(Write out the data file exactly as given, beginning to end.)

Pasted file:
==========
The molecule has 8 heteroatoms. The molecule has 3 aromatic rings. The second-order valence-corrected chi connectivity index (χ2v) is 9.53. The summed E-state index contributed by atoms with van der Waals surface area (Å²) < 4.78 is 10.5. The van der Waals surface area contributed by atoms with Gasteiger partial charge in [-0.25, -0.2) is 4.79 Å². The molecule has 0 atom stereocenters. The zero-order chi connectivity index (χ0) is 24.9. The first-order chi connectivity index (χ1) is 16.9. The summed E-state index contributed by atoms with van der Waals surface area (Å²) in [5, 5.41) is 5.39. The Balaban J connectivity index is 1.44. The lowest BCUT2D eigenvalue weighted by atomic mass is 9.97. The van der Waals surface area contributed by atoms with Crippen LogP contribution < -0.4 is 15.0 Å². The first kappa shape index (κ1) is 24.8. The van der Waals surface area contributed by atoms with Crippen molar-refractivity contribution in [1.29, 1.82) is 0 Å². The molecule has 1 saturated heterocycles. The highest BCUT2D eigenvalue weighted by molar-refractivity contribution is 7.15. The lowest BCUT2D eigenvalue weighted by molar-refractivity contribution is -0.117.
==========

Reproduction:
The molecule has 8 heteroatoms. The molecule has 3 aromatic rings. The second-order valence-corrected chi connectivity index (χ2v) is 9.53. The summed E-state index contributed by atoms with van der Waals surface area (Å²) < 4.78 is 10.5. The van der Waals surface area contributed by atoms with Gasteiger partial charge in [-0.25, -0.2) is 4.79 Å². The molecule has 0 atom stereocenters. The zero-order chi connectivity index (χ0) is 24.9. The first-order chi connectivity index (χ1) is 16.9. The summed E-state index contributed by atoms with van der Waals surface area (Å²) in [5, 5.41) is 5.39. The Balaban J connectivity index is 1.44. The lowest BCUT2D eigenvalue weighted by atomic mass is 9.97. The van der Waals surface area contributed by atoms with Crippen LogP contribution < -0.4 is 15.0 Å². The first kappa shape index (κ1) is 24.8. The van der Waals surface area contributed by atoms with Crippen molar-refractivity contribution in [1.29, 1.82) is 0 Å². The molecule has 1 saturated heterocycles. The highest BCUT2D eigenvalue weighted by molar-refractivity contribution is 7.15. The lowest BCUT2D eigenvalue weighted by molar-refractivity contribution is -0.117.